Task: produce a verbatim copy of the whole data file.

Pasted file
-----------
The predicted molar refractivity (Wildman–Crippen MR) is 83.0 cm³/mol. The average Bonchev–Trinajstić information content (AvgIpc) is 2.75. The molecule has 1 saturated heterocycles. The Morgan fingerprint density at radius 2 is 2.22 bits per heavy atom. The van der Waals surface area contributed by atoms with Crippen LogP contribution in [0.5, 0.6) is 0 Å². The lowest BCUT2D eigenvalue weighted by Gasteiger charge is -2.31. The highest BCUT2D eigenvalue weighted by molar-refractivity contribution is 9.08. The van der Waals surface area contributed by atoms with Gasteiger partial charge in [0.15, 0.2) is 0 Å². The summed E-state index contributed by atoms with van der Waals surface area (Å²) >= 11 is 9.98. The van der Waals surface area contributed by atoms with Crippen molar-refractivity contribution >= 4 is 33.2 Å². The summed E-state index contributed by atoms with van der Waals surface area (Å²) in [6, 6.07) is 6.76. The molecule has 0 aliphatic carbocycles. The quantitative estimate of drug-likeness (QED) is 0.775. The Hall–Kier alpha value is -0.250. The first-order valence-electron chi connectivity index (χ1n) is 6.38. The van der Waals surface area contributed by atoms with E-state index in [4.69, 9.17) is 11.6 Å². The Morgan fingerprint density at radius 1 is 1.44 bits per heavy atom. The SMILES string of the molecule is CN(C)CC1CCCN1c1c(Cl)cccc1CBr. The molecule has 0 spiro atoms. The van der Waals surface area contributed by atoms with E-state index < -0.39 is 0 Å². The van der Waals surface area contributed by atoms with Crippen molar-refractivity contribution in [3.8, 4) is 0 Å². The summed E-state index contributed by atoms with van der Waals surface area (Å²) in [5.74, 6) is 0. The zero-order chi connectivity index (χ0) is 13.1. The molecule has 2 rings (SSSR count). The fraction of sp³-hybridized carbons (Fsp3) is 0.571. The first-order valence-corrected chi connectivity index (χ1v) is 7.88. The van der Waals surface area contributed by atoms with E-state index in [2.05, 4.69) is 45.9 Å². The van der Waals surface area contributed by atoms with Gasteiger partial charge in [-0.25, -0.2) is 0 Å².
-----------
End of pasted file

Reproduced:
The predicted molar refractivity (Wildman–Crippen MR) is 83.0 cm³/mol. The average Bonchev–Trinajstić information content (AvgIpc) is 2.75. The molecule has 1 saturated heterocycles. The Morgan fingerprint density at radius 2 is 2.22 bits per heavy atom. The van der Waals surface area contributed by atoms with Crippen LogP contribution in [0.5, 0.6) is 0 Å². The lowest BCUT2D eigenvalue weighted by Gasteiger charge is -2.31. The highest BCUT2D eigenvalue weighted by molar-refractivity contribution is 9.08. The van der Waals surface area contributed by atoms with Gasteiger partial charge in [0.15, 0.2) is 0 Å². The summed E-state index contributed by atoms with van der Waals surface area (Å²) >= 11 is 9.98. The van der Waals surface area contributed by atoms with Crippen molar-refractivity contribution >= 4 is 33.2 Å². The summed E-state index contributed by atoms with van der Waals surface area (Å²) in [6, 6.07) is 6.76. The molecule has 0 aliphatic carbocycles. The quantitative estimate of drug-likeness (QED) is 0.775. The Hall–Kier alpha value is -0.250. The first-order valence-electron chi connectivity index (χ1n) is 6.38. The van der Waals surface area contributed by atoms with E-state index in [4.69, 9.17) is 11.6 Å². The Morgan fingerprint density at radius 1 is 1.44 bits per heavy atom. The SMILES string of the molecule is CN(C)CC1CCCN1c1c(Cl)cccc1CBr. The molecule has 0 spiro atoms. The van der Waals surface area contributed by atoms with E-state index < -0.39 is 0 Å². The van der Waals surface area contributed by atoms with Crippen molar-refractivity contribution in [3.8, 4) is 0 Å². The summed E-state index contributed by atoms with van der Waals surface area (Å²) in [5.74, 6) is 0. The zero-order chi connectivity index (χ0) is 13.1. The molecule has 2 rings (SSSR count). The fraction of sp³-hybridized carbons (Fsp3) is 0.571. The first-order valence-corrected chi connectivity index (χ1v) is 7.88. The van der Waals surface area contributed by atoms with E-state index in [2.05, 4.69) is 45.9 Å². The van der Waals surface area contributed by atoms with Gasteiger partial charge in [-0.25, -0.2) is 0 Å².